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Campaign 2020

Romney, Susan Collins, Lisa Murkowski Emerge as Republican Red Flags in Potential SCOTUS Confirmation

They say they’ll vote ‘No.’

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Republican Senators Mitt Romney of Utah, Susan Collins of Maine, and Lisa Murkowski of Alaska have emerged as early ‘red flags’ in the push to appoint a new Supreme Court justice, with the latter two senators having spoken openly of their refusal to vote for a new justice in the runup to a presidential election. Justice Ruth Bader Ginsberg died on Friday, opening up a vacancy on the court.

Collins allegedly told a New York Times reporter that she wouldn’t vote for a new SCOTUS justice in ‘October’ earlier this month.

Murkowski told a reporter with Alaska Public Media that she wouldn’t vote for a new justice before the election, either.

Reports emerged on Friday night that Romney would decline to vote for a court confirmation as well, although they’re yet to be verified.

Senate Majority Leader Mitch McConnell is pledging to hold confirmation proceedings for a potential Trump Supreme Court nominee, suggesting that a nominee would receive a Senate floor vote before the election. He distinguished between the 2016 blocked nomination of Merrick Garland and the vacancy that arose from the death of Ginsberg, pointing out that a Republican President would be nominating a justice for confirmation through a Republican Senate.

It may be possible to confirm a new SCOTUS justice without the votes of the three-liberally inclined Senate Republicans, as a justice can be confirmed with 50 votes and a vice presidential tiebreaker. Other Republican Senators under the pressure of an ongoing campaign, such as Arizona’s Martha McSally, spoke in favor of the Senate having a floor vote on a tentative Trump administration SCOTUS nominee.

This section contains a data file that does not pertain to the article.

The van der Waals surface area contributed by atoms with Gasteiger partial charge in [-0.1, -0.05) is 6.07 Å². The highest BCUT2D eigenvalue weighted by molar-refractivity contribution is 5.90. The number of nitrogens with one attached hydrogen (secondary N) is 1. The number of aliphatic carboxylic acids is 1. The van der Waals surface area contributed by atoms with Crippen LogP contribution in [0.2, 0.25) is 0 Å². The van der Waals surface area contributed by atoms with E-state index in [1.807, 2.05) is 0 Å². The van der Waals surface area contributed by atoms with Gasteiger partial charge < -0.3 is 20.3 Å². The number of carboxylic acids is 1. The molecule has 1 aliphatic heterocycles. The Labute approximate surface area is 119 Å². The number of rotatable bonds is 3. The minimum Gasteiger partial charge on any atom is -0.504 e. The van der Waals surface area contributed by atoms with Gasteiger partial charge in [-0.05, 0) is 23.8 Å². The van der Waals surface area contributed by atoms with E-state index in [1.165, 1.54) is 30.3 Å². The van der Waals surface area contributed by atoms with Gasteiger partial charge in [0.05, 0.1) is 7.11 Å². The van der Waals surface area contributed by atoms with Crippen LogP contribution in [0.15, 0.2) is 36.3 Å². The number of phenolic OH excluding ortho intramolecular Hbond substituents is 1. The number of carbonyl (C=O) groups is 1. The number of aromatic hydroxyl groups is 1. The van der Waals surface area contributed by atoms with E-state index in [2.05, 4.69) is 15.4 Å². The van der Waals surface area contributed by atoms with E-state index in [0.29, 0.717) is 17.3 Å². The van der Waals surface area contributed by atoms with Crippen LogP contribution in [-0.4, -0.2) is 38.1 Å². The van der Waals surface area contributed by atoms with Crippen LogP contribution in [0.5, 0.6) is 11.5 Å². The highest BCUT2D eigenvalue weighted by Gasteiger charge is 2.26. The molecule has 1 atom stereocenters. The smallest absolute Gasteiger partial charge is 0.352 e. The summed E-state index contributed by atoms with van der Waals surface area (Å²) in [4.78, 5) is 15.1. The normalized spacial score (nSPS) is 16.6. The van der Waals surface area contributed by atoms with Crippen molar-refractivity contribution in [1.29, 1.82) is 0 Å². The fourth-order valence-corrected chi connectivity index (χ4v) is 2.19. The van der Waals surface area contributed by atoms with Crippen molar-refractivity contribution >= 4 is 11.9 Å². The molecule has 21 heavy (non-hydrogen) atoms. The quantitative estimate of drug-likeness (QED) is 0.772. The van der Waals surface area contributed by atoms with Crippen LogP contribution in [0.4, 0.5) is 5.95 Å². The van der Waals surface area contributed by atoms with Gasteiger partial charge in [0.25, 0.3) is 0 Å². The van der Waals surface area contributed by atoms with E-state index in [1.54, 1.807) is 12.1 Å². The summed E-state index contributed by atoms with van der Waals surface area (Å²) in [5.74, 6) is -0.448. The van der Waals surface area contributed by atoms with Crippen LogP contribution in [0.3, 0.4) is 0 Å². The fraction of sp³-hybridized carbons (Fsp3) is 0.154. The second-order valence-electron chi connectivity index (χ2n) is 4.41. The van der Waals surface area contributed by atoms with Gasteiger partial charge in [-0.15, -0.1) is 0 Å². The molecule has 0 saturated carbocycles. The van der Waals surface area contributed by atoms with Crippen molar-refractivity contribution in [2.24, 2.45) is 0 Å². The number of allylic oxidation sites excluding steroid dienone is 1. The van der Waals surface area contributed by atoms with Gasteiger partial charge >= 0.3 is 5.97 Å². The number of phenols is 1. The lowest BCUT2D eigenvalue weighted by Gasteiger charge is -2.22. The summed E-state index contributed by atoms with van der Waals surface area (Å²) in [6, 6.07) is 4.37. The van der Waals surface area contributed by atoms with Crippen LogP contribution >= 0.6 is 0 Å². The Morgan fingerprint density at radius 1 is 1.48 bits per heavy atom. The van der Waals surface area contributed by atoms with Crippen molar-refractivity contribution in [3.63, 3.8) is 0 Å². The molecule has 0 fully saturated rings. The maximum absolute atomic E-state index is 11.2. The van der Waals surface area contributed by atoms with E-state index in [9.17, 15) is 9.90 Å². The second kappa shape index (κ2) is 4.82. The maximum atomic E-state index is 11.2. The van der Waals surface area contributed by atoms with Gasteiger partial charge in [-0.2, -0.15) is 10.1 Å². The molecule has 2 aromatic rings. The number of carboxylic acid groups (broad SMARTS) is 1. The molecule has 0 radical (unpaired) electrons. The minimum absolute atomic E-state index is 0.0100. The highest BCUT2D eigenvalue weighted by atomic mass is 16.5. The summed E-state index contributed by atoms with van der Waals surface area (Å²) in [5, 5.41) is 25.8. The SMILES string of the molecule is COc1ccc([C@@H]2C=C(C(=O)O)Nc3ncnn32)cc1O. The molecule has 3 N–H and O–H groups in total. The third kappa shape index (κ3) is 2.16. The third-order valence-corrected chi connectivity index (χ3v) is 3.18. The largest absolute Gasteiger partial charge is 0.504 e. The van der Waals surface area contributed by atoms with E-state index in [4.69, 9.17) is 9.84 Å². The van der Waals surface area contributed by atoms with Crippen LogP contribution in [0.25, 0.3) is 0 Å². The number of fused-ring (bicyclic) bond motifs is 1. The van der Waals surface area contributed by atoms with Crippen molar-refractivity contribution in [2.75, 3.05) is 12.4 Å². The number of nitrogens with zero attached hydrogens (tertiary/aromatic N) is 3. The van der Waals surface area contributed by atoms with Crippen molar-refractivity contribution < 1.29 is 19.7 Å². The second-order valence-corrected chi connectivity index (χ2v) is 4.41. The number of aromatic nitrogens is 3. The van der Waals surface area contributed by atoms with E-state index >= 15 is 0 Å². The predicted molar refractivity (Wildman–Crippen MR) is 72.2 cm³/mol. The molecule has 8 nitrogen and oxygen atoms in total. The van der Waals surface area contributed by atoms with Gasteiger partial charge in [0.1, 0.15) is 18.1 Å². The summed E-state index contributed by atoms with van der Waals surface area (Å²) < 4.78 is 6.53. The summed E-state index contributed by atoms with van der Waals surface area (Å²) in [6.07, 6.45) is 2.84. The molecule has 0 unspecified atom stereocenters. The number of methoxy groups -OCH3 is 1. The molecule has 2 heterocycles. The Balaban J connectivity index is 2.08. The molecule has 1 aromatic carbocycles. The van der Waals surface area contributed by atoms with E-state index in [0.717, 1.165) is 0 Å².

This could be the most heated Supreme Court confirmation process in history, and some the Senate Republican’s members have already confirmed they’re not standing with conservatives.

Campaign 2020

Detroit Election Instructor Confirms There Will Be No Oversight to Help Poll Workers on Election Day

There will be no oversight.

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The second week of the #DetroitLeaks revelations has started, with the story spreading virally throughout social media, being picked up by new outlets, and the issue of electoral integrity in Michigan entering the courts.

Big League Politics has more findings to share with regards to the audio from poll worker trainings in Detroit, including a clip of an instructor explaining how there will be nobody available to assist poll workers during the chaotic election next week.

“On election day, you will have numbers of troubleshooters like myself and different coordinators, but honestly speaking, it’s going to be hard to get a hold of someone, because it’s going to be ten people calling…at the same time,” the instructor explained.

The instructor essentially told the poll workers that they would be on their own throughout election day. She advised for beleaguered poll workers to cling to their check of operations document to handle election day operations.

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The instructor gave an example of how one woman had to serve in five different positions in a particular precinct during a recent election, showing how the system is woefully ill-equipped to secure electoral integrity.

“If you have that check of operations, you can literally do everything yourself. She actually got paid for all five positions. She deserved it, sure, but she got paid for all five positions, and she says she did it,” the instructor explained.

The instructor noted that the poor poll worker called the “troubleshooters” over a dozen times and never received a single response back.

“She said that she left 15 messages. If you leave 15 messages, you definitely called the department and you definitely let them know that you needed help, but what do you do now because you have to still let voters vote,” the instructor concluded.

The entire video can be seen here:

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